From the confluence zone, the Uummannaq trough guided this large composite ice stream west for some ~200 km where it either stopped at a large terminal moraine complex sitting in the trough [Ó Cofaigh et al., 2013] or reached the trough mouth fan (Figure 12). The westward extension and vertical elevation of the ice stream appear to differ from previously reported LGM geometries. On Svartenhuk further to the north, Kelly  used moraines and the lower limit of blockfields to place the LGM ice surface at ~400–450 m asl. While seemingly incompatible, these reconstructions can be rationalized if the southerly routing of ice flux from the inland ice through Igdlorsuit Sund restricted ice sheet impact over Svartenhuk, where glaciation was dominated by locally sourced ice.
5.3 UISS Deglacial Response to Local and Regional Forcing Mechanisms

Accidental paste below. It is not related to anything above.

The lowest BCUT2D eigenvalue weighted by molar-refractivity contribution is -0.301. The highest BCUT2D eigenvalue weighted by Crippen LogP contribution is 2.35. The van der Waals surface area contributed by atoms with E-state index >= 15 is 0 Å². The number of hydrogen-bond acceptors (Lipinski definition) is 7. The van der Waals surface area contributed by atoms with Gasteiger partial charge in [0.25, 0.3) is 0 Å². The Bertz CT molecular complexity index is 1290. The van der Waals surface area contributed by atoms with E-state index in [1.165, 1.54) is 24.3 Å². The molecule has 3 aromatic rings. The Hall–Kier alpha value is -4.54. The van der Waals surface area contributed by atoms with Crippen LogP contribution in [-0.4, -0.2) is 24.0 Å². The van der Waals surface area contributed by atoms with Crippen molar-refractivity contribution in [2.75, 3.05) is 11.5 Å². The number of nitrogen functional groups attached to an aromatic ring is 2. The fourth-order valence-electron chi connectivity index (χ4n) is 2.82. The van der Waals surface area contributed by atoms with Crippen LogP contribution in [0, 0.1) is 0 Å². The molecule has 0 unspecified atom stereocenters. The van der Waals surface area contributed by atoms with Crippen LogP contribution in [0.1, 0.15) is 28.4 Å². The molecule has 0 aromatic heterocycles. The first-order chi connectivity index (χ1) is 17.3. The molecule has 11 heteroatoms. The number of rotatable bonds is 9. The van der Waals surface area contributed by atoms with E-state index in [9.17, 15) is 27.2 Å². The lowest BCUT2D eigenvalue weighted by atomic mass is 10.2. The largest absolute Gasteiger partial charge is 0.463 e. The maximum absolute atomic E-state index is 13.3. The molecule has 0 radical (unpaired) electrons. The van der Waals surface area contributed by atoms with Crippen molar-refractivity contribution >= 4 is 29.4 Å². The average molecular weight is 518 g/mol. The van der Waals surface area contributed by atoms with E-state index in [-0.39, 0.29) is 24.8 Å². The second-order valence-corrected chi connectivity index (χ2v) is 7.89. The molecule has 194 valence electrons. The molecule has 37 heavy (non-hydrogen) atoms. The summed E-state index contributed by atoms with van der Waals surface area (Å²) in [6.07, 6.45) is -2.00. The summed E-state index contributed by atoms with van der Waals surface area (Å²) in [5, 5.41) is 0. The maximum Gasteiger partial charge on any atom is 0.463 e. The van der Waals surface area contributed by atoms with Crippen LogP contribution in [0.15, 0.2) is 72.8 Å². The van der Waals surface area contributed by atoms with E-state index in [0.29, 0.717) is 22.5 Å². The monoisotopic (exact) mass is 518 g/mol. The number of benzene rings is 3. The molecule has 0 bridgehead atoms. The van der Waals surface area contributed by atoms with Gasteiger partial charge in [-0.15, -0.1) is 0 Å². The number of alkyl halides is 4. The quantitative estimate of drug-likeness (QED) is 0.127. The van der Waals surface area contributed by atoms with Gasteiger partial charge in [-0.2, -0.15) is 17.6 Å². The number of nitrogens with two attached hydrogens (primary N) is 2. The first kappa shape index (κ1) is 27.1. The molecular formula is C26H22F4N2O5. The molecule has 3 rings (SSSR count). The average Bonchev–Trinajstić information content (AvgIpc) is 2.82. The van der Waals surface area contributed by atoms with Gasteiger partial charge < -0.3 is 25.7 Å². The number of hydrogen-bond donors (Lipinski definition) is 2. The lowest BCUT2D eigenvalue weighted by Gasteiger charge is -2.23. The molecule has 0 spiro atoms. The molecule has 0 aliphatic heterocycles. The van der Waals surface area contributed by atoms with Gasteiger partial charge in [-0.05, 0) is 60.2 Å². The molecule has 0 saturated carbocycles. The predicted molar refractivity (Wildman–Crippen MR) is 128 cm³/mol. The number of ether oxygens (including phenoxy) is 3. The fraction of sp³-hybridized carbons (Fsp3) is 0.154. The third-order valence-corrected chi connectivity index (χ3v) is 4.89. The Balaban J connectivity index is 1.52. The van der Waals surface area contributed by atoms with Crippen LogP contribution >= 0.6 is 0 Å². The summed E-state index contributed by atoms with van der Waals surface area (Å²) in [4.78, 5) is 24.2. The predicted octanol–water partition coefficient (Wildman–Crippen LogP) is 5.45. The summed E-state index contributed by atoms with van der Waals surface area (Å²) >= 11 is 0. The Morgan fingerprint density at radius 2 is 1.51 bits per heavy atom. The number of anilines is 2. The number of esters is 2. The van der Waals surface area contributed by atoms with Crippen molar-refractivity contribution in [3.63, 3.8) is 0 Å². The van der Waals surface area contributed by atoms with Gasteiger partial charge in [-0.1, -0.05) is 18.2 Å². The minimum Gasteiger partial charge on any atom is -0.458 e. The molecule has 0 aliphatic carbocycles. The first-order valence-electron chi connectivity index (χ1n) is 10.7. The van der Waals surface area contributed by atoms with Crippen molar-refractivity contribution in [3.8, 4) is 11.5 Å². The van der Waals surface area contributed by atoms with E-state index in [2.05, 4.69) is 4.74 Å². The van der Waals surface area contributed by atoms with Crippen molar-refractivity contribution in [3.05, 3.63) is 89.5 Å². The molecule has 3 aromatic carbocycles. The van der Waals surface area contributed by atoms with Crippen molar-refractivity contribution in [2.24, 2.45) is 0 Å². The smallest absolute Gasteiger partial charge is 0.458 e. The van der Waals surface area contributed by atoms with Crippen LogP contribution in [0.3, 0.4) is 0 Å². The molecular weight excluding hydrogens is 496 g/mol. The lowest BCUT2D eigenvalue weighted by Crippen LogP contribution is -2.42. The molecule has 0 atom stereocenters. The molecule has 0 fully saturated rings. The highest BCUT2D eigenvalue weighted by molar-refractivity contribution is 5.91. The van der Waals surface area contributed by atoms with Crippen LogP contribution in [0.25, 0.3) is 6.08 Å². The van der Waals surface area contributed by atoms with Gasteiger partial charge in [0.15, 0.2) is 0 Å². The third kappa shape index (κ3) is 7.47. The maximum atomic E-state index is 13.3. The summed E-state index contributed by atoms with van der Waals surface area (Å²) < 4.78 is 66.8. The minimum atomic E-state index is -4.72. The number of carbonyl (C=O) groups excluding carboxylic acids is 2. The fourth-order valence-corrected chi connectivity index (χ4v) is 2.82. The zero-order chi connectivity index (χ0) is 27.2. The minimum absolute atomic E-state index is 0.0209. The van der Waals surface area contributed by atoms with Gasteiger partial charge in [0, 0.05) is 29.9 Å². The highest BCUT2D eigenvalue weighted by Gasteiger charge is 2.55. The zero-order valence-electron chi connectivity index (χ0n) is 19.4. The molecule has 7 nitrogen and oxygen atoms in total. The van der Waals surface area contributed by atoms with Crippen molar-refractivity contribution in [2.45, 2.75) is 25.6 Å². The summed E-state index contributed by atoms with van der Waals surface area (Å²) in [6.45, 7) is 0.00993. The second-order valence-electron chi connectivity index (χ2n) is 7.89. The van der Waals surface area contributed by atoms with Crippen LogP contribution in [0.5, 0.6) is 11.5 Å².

It has been inferred from recent cosmogenic ages, radiocarbon dates, and model output that both Holsteinborgs Isbrae and Jakobshavn Isbrae remained on the inner shelf through the Younger Dryas until the start of the Holocene (~10 ka), despite increasing air temperatures and rising sea level [Long and Roberts, 2003; Roberts et al., 2009; Simpson et al., 2009; Ó Cofaigh et al., 2013]. With respect to the UISS, a recent radiocarbon date from the outer shelf limits early deglaciation to 14.8 cal. kyrs B.P. (on benthic forams in a glaciomarine unit 5 cm above a basal till) [Ó Cofaigh et al., 2013]. Another recent date from the mid-shelf suggests deglaciation at ~10.9 cal. kyrs B.P. [McCarthy, 2011, Figure 12], but the date relates to proximal glaciomarine sedimentation and not sub-glacial conditions, and as such, it provides only a limiting constraint on deglaciation.